'No one is hiding anything,' Aglukkaq tells House committee
Tuesday, March 16, 2010 | 4:03 PM ET
The decision not to build a planned multimillion-dollar HIV vaccine manufacturing facility in Canada was based on finances, not politics, the country's chief public health officer says.
Dr. David Butler-Jones and Health Minister Leona Aglukkaq both spoke Tuesday to the Commons health committee.
In February, the Public Health Agency of Canada confirmed that a facility to make HIV vaccines used by researchers worldwide in clinical trials wouldn't be built in Canada. The facility would have been the main project in the $111-million Canadian HIV Vaccine Initiative, a venture between Canada and the Gates Foundation that was announced three years ago.
In the February announcement, the agency said a study commissioned by the foundation concluded there was enough vaccine manufacturing capacity worldwide to meet research needs.
The four bids came from corporations and universities in Winnipeg, Peterborough, Ont., London, Ont., and Quebec City.
On Tuesday, Butler-Jones told MPs that peer reviewers ranked the four bids internally on scientific merit to advise the department. But none of the bids met key criteria of sustainability or financial capacity to continue, Butler-Jones said.
"There was a fair and open process," Butler-Jones said in response to questions to the minister on the review process from NDP health critic Judy Wasylycia-Leis. "You suggest somehow I would alter that. That's untrue," he said.
"No one is hiding anything," agreed Aglukkaq.
Gates and others in the field recognized that the research capacity issue was addressed in the past 18 months, which wasn't the case two or three years ago when the bidding process began, Butler-Jones said.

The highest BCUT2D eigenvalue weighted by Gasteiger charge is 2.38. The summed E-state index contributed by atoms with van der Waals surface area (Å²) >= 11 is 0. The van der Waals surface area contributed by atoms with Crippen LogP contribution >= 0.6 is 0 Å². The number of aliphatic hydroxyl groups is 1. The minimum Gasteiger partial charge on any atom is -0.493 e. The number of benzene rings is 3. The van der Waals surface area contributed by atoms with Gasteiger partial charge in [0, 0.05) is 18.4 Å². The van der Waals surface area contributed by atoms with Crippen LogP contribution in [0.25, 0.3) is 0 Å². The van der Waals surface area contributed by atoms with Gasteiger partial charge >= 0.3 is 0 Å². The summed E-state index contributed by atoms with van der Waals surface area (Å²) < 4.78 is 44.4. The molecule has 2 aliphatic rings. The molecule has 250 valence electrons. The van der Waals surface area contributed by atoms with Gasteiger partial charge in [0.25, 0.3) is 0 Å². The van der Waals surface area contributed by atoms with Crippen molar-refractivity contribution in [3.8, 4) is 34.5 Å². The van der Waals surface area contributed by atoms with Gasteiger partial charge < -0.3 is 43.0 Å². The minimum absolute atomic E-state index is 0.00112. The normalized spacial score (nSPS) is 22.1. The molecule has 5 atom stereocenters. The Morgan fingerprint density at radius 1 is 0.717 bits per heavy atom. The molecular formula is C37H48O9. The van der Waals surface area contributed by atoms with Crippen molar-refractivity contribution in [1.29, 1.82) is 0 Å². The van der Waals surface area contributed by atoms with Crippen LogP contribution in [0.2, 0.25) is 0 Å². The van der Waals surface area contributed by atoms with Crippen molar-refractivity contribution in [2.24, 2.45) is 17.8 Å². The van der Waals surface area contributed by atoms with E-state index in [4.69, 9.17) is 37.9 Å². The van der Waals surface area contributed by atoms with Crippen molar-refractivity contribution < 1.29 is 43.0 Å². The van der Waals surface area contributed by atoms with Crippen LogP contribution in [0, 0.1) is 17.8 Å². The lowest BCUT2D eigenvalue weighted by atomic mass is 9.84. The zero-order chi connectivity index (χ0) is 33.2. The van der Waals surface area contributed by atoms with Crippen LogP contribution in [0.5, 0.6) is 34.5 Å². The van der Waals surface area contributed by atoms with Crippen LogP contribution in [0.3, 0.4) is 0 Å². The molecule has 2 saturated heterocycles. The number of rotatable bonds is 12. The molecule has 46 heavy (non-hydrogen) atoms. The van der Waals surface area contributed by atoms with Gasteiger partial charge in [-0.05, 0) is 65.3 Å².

Both Butler-Jones and Aglukkaq said funding earmarked for the facility is still going to the Canadian HIV Vaccine Initiative. The federal government and the Gates Foundation are discussing how the money will be used.
Bidders had spent up to $2 million, including $750,000 by Winnipeg, opposition MPs said.
Aglukkaq also answered questions about the shortage of medical isotopes. The price of available isotopes has gone up, and the world's two biggest isotope producers, Canada and the Netherlands, have taken their reactors offline.
The Dutch reactor will be shut down for six months and Canada's reactor in Chalk River, Ont., is not expected to be running until the end of May.
Aglukkaq said she has "committed to having discussions" with provinces and territories about the extra overtime costs they've faced in paying health-care workers mitigating the isotope shortage by working on evenings and weekends.
Liberal health critic Carolyn Bennett said the government should just go ahead and agree to pay the bill.
"Once you get the numbers from them, minister, will you be able to reimburse them for the money they've had to spend in hospitals and clinics because there have been no isotopes?" Bennett asked.
Aglukkaq replied that she has not received cost information from provinces and would not speculate on if they will be reimbursed.
The government is trying to help ease the shortage by turning to isotopes now being made at a refurbished reactor in Poland.
"We have expedited the reviews for submissions to increase the supply in Canada," Aglukkaq said.
Conservatives will also reintroduce bill C-6, a proposed consumer product safety bill that aims to modernize Health Canada's response to protect children from injury such as the power to search for, seize and recall dangerous consumer products. Aglukkaq gave the example of recalling cribs for amputation risk.
Before Parliament prorogued, Liberal senators tried to alter the bill in December with amendments to protect entrepreneurs and homeowners from its search-and-seizure provisions.
Read more: http://www.cbc.ca/health/s